Shaft (2000 film)


Theatrical release poster
Directed by John Singleton
Produced by Mark Roybal
Scott Rudin
Eric Steel
Adam Schroeder
Screenplay by John Singleton
Shane Salerno
Richard Price
Story by John Singleton
Shane Salerno
Based on Shaft
by Ernest Tidyman
Starring Samuel L. Jackson
Vanessa L. Williams
Jeffrey Wright
Christian Bale
Richard Roundtree
Music by David Arnold
Cinematography Donald E. Thorin
Edited by John Bloom
Antonia von Drimmelen
Al Rodgers
Distributed by Paramount Pictures
Release dates
  • June 16, 2000 (2000-06-16)
Running time
99 minutes
Country United States
Language English
Budget $46 million[1]
Box office $107.2 million[1]

Shaft is a 2000 American action-thriller film written and directed by John Singleton, and starring Samuel L. Jackson, Jeffrey Wright, Christian Bale, Pat Hingle, Toni Collette, Busta Rhymes, Vanessa L. Williams, and Mekhi Phifer. This film is not a remake of the 1971 film of the same name, but rather a sequel, therefore it is the fourth and final installment of the original series. An actual reboot was announced in February 2015. Jackson's John Shaft character is the nephew of the original John Shaft. The film received mainly positive reviews and opened at the number one position at the box office when it debuted June 16, 2000.


NYPD Detective John Shaft II (Samuel L. Jackson) is called in to investigate the racially motivated murder of Trey Howard (Mekhi Phifer), committed by Walter Wade, Jr. (Christian Bale), the son of a wealthy real estate tycoon. Shaft briefly meets a potential eyewitness to the murder, Diane Palmieri (Toni Collette), but she disappears soon after and cannot be found for the trial. Wade is released on bail and flees to Switzerland.

Two years later, Wade returns and Shaft rearrests him for leaving the country. During his temporary incarceration at police headquarters, Wade meets Peoples Hernandez (Jeffrey Wright), a Dominican drug lord. Wade relinquishes his passport and is released on bail again; in frustration Shaft resigns from the police force, promising to bring Wade to justice on his own terms. Worried that Shaft might find the missing eyewitness, Wade hires Peoples to find and kill her first.

Shaft continues his search for Diane, enlisting the help of his friends Detective Carmen Vasquez (Vanessa L. Williams) and taxi driver Rasaan (Busta Rhymes). While visiting Diane's uncooperative mother, Shaft and Carmen realise they are being followed by officers Jack Roselli (Dan Hedaya) and Jimmy Groves (Ruben Santiago-Hudson), who have been paid by Peoples to follow Shaft and get to Diane. Shaft finally finds her, but before they can talk, they are attacked by Peoples's men. In the shootout, Shaft kills Peoples's younger brother. Shaft, Diane, Rasaan, and Diane's brother manage to escape to Rasaan's apartment, but they are followed by Roselli and Groves. While at the apartment, Diane confesses that she saw the entire murder, and kept silent in return for a payoff from Wade's father.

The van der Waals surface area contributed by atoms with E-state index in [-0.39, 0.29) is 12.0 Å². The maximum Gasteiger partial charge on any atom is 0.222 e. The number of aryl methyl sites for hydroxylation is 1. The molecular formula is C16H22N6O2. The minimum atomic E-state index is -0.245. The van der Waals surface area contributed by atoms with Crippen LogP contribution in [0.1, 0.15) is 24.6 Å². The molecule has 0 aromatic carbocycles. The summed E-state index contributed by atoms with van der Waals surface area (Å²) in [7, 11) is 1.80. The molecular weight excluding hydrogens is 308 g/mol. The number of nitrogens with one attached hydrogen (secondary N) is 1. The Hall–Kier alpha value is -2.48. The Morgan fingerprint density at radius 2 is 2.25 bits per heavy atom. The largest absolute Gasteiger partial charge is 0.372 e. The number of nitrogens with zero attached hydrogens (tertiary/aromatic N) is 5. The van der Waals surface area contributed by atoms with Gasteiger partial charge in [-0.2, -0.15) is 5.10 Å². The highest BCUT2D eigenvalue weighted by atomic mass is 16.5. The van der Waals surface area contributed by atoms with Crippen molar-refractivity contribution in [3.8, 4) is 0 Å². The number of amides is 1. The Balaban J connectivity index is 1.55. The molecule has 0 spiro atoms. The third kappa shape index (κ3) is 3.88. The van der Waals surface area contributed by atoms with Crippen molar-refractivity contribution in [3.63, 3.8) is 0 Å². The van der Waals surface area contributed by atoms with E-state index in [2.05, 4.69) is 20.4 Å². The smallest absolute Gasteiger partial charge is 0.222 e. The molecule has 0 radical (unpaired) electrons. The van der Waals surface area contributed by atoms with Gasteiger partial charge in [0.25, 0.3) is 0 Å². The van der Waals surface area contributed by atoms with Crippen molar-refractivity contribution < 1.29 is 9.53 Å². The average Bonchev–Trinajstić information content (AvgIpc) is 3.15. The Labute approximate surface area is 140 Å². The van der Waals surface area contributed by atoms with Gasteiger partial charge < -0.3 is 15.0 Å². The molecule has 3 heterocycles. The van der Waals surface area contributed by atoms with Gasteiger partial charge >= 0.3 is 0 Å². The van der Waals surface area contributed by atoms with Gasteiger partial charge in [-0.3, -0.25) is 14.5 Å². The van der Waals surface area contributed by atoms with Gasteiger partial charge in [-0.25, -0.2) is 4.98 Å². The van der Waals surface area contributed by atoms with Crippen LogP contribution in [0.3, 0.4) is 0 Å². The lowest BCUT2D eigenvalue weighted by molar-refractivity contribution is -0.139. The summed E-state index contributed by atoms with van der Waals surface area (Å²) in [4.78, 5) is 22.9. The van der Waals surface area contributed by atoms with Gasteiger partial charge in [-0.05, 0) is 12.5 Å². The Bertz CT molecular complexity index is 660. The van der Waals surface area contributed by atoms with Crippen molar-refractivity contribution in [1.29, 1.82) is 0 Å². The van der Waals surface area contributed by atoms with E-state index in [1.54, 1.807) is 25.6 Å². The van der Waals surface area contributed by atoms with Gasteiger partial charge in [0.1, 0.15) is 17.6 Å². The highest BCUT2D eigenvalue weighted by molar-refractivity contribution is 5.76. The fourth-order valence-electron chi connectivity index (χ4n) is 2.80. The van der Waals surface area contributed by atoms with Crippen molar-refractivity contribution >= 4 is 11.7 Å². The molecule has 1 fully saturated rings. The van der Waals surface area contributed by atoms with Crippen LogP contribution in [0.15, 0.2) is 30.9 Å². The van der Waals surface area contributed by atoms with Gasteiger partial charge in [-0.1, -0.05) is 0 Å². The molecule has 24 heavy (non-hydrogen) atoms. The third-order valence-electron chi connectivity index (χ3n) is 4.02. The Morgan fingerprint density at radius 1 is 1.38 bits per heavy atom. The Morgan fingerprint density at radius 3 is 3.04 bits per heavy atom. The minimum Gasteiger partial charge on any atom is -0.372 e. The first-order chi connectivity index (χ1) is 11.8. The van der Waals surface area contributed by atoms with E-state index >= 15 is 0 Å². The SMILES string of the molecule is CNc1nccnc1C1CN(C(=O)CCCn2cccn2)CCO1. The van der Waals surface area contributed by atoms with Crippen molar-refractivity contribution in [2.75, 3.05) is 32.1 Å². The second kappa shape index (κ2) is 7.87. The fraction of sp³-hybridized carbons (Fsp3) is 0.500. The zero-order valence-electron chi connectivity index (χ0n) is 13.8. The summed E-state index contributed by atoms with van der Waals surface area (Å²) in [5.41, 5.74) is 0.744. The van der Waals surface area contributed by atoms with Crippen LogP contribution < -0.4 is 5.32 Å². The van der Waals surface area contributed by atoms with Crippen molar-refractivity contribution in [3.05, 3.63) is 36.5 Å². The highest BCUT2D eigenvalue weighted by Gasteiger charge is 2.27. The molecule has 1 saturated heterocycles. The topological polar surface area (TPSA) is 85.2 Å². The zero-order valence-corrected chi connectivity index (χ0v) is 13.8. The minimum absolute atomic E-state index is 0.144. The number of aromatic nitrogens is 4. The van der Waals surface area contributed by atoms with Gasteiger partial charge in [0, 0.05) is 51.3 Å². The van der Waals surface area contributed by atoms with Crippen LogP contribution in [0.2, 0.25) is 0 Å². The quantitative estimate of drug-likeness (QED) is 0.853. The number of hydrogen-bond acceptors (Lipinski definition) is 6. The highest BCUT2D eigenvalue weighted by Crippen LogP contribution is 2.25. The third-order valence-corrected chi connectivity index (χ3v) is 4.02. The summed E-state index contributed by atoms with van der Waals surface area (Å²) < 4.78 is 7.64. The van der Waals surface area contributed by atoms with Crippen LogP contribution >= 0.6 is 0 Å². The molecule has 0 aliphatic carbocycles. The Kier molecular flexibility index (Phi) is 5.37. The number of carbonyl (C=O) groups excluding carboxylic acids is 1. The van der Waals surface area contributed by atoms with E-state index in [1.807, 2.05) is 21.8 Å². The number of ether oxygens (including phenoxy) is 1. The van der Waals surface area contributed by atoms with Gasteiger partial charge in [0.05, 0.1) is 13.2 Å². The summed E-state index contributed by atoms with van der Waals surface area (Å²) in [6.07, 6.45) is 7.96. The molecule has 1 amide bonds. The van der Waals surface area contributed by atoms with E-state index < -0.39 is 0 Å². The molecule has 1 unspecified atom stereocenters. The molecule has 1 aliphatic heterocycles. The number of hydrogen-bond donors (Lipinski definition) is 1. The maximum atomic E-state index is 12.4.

When Peoples arrives at the location, another shootout takes place. Roselli and Groves, outed as corrupt, are killed by Carmen. In a face-off between Shaft and Peoples, Peoples insinuates that he's been working for Wade, and Shaft kills him. Wade's trial finally arrives. Before it can begin, however, he is gunned down by Trey's mother, Carla Howard (Lynne Thigpen). In the police station, Shaft reiterates to Carmen that he prefers to be a private detective. A woman arrives, asking for Shaft to help her, claiming to have an abusive boyfriend. Shaft is initially reluctant, but when he sees her injury, he decides to help her anyway. Shaft, along with his uncle, John Shaft I (Richard Roundtree) and Rasaan, go together to confront the abusive boyfriend.


The director of the original Shaft, Gordon Parks, appears in a cameo at the Lenox Lounge party as "Mr. P," as a homage by director John Singleton to the original film.


Critical reception

Shaft received mixed to positive reviews, earning a 68% 'fresh' rating on Rotten Tomatoes; the consensus states "With a charismatic lead, this new Shaft knows how to push the right buttons."[2] On Metacritic, which uses an average of critics' reviews, the film holds a 50/100, indicating "mixed or average reviews".[3]

Box office

The film opened at the box office at #1 with $21,714,757; by the end of its run, Shaft had grossed $70,334,258 in the domestic box office and $107,196,498 worldwide. Based on a $46 million budget, the film can be considered a success.[1]


In 2000, McFarlane Toys released a Shaft (Samuel L. Jackson) action figure as part of their Movie Maniacs series three toy line. Accessories included are a handgun, sunglasses and a replica of the film's poster with a skulls and bones base.


A soundtrack containing hip hop and R&B music was released on June 6, 2000 by LaFace Records. It peaked at #22 on the Billboard 200 and #3 on the Top R&B/Hip-Hop Albums.


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